Tyler Etheridge, a 2017 graduate of the Practical Government School at Andrew Wommack's Charis Bible College in Woodland Park, was among the crowd of Trump supporters who illegally entered the Capitol, filming himself amid the chaos and posting his video on Parler.
“Just to let you know, I’m not involved in this,” he says in a video he shot from inside the Capitol. “I’m just observing … I don’t want to say that what we’re doing is right. But if the election is being stolen, what is it going to take?”
In his video, Ethridge, who worked as a youth pastor at a Florida church led by a fellow former Charis student, said, “I’m probably going to lose my job as a pastor after this.”
He was right. Christ-Centered Church of Tampa, a congregation in Dover, Fla., announced on Jan. 19 that Ethridge no longer worked there.
Ethridge said he put his faith in Trump “prophets” who predicted Trump would serve two terms. Trump "prophet" Lance Wallnau is a co-founder of Wommack’s political advocacy group, Truth & Liberty Coalition.
In a Jan. 21 statement, Charis said it had “become aware that an alumnus was present in Washington D.C. on Jan. 6 to attend the Trump Rally,” but did not name Ethridge or acknowledge that he was inside the Capitol.
“Although the Ministry vigorously supports every citizen’s right to free speech and peaceful assembly, we adamantly oppose the violence or other violations of the law that occurred. In addition, we do not condone or teach insurrectionist practices in our School of Practical Government, but instead we encourage graduates to live out their faith as active and responsible citizens.”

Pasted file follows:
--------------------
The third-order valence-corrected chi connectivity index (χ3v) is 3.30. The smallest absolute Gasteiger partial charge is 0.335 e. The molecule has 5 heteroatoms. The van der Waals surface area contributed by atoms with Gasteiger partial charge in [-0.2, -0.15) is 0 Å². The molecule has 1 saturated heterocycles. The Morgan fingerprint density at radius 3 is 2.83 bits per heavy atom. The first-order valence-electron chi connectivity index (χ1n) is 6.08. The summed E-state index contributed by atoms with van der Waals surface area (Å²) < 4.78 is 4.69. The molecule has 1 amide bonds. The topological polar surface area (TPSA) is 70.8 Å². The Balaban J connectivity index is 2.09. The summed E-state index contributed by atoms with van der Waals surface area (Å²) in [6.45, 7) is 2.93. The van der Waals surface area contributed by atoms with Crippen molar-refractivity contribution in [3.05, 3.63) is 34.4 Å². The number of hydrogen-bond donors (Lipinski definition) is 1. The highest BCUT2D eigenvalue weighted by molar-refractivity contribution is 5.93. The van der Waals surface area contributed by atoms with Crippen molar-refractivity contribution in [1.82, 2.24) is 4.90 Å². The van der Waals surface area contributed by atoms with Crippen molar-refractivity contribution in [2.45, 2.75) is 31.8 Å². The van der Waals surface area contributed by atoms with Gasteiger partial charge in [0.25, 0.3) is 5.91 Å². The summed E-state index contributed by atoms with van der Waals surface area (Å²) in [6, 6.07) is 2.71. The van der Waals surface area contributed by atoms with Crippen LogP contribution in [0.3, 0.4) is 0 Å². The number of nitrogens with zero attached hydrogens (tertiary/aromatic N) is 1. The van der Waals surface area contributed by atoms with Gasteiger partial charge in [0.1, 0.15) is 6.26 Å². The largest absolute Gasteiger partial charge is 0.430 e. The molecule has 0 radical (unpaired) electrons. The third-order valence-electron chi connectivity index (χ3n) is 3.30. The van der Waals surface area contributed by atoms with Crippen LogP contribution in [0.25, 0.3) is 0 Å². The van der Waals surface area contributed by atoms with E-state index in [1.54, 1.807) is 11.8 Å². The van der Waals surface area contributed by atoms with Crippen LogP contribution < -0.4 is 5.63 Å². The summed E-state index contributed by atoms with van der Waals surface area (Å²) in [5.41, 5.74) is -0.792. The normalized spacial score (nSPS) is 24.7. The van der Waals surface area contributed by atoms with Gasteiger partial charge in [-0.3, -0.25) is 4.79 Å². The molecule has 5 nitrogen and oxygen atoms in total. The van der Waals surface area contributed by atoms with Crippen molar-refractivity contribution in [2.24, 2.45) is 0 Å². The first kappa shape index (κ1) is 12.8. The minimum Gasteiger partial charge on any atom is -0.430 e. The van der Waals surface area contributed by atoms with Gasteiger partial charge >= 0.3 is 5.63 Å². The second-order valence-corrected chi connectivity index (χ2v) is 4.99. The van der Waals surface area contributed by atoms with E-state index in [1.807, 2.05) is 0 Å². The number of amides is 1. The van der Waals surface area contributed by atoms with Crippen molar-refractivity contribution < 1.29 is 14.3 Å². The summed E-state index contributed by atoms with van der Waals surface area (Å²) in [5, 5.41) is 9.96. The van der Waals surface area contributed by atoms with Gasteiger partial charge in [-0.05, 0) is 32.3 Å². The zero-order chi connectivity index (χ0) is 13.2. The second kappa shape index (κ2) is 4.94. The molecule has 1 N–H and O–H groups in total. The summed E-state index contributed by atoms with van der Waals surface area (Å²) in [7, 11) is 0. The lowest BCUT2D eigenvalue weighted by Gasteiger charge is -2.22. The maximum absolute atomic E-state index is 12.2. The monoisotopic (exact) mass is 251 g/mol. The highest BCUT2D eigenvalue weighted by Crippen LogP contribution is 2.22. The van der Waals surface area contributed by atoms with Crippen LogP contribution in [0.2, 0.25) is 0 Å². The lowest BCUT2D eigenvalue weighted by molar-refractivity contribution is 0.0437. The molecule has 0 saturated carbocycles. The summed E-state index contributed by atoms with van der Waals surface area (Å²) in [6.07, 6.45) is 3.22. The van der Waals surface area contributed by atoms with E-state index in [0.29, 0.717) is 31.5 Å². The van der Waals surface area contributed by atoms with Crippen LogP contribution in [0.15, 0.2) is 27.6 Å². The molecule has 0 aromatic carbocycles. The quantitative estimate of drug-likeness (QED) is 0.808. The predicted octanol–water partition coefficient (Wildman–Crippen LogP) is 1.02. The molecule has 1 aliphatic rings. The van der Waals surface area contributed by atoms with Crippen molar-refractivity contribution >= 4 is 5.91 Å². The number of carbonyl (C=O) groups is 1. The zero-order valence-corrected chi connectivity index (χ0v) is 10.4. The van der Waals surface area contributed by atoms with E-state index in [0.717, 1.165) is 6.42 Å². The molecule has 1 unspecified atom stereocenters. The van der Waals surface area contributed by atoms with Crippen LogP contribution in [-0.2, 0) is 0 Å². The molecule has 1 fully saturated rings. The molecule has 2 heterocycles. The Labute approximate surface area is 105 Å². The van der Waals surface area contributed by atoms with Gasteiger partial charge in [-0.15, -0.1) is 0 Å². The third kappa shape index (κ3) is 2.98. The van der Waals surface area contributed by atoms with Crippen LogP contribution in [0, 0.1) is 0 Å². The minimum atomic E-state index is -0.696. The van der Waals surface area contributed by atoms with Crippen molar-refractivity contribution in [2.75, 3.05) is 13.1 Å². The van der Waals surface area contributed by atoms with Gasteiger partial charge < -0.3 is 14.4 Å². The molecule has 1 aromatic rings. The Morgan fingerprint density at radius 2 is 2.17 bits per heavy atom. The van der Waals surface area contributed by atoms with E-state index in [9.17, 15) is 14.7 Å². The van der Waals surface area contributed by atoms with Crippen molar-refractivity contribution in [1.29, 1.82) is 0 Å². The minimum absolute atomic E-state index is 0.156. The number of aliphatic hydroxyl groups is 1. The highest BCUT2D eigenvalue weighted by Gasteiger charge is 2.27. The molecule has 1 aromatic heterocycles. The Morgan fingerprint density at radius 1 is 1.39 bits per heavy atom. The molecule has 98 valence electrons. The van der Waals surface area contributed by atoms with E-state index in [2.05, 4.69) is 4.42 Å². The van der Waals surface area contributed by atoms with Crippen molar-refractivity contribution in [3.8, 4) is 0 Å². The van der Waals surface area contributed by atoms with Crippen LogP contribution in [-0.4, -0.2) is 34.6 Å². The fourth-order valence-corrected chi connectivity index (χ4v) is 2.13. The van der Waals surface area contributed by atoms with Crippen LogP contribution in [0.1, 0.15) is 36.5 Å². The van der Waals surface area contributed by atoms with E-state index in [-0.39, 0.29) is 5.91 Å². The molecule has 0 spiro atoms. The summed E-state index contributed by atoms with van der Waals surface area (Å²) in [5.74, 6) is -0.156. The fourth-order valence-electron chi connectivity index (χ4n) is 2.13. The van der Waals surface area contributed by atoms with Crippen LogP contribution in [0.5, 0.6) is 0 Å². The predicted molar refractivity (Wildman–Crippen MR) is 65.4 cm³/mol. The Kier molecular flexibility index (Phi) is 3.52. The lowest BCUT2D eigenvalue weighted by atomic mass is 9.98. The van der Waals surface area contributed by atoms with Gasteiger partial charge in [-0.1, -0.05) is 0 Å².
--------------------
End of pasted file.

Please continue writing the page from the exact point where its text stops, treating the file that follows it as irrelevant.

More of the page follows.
Wommack, a health-and-wealth preacher who oversees a broadcast ministry and related entities that raised $68 million in 2019, has described liberals as crazy, malicious, evil, and demon-possessed.
Wommack’s Truth & Liberty Coalition, a pro-Trump political advocacy group, is promoting a video from MyPillow founder Mike Lindell entitled, “Absolute Proof: Exposing Election Fraud and the Theft of America by Enemies Foreign and Domestic.”
Both Truth & Liberty Coalition and Wommack’s Practical Government School were co-founded by GOP consultant and Christian nationalist David Barton. In a Jan. 7 broadcast produced by his ministry, Wallbuilders, Barton blamed the Capitol attack on members of Antifa and Black Lives Matter, and said Capitol Police were mysteriously ordered to stand down, allowing the attackers to enter the Capitol.
“There’s no question that a lot of naïve kind of lambs followed them in once they got there,” said Barton. “And there’s also no question there’s a video of the Capitol Police actually opening doors, pulling down barricades and then letting people come in. Now, that is the craziest thing ever … somebody told them to stand down somewhere. Because there’s no way you get into that federal building with the ease with which that group broke into it.”